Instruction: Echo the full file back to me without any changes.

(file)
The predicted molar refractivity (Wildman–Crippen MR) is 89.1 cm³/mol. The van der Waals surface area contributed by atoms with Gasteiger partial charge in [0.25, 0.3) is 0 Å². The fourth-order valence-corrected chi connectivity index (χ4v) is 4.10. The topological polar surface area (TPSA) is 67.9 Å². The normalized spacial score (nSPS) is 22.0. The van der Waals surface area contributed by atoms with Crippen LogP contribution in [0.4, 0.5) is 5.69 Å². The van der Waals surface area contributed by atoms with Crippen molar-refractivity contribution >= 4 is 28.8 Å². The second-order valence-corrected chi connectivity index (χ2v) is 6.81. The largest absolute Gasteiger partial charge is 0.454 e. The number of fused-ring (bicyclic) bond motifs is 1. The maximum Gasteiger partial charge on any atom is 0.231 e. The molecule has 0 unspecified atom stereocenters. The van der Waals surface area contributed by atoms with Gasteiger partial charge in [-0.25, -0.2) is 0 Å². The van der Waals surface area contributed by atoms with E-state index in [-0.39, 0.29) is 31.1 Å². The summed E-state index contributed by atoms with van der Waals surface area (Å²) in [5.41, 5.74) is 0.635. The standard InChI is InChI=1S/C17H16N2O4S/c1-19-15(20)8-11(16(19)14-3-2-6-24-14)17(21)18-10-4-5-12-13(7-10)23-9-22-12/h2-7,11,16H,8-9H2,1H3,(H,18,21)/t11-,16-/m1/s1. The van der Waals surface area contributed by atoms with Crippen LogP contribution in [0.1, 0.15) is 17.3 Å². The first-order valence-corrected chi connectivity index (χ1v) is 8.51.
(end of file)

The predicted molar refractivity (Wildman–Crippen MR) is 89.1 cm³/mol. The van der Waals surface area contributed by atoms with Gasteiger partial charge in [0.25, 0.3) is 0 Å². The fourth-order valence-corrected chi connectivity index (χ4v) is 4.10. The topological polar surface area (TPSA) is 67.9 Å². The normalized spacial score (nSPS) is 22.0. The van der Waals surface area contributed by atoms with Crippen LogP contribution in [0.4, 0.5) is 5.69 Å². The van der Waals surface area contributed by atoms with Crippen molar-refractivity contribution >= 4 is 28.8 Å². The second-order valence-corrected chi connectivity index (χ2v) is 6.81. The largest absolute Gasteiger partial charge is 0.454 e. The number of fused-ring (bicyclic) bond motifs is 1. The maximum Gasteiger partial charge on any atom is 0.231 e. The molecule has 0 unspecified atom stereocenters. The van der Waals surface area contributed by atoms with Gasteiger partial charge in [-0.25, -0.2) is 0 Å². The van der Waals surface area contributed by atoms with E-state index in [-0.39, 0.29) is 31.1 Å². The summed E-state index contributed by atoms with van der Waals surface area (Å²) in [5.41, 5.74) is 0.635. The standard InChI is InChI=1S/C17H16N2O4S/c1-19-15(20)8-11(16(19)14-3-2-6-24-14)17(21)18-10-4-5-12-13(7-10)23-9-22-12/h2-7,11,16H,8-9H2,1H3,(H,18,21)/t11-,16-/m1/s1. The van der Waals surface area contributed by atoms with Crippen LogP contribution in [0.1, 0.15) is 17.3 Å². The first-order valence-corrected chi connectivity index (χ1v) is 8.51.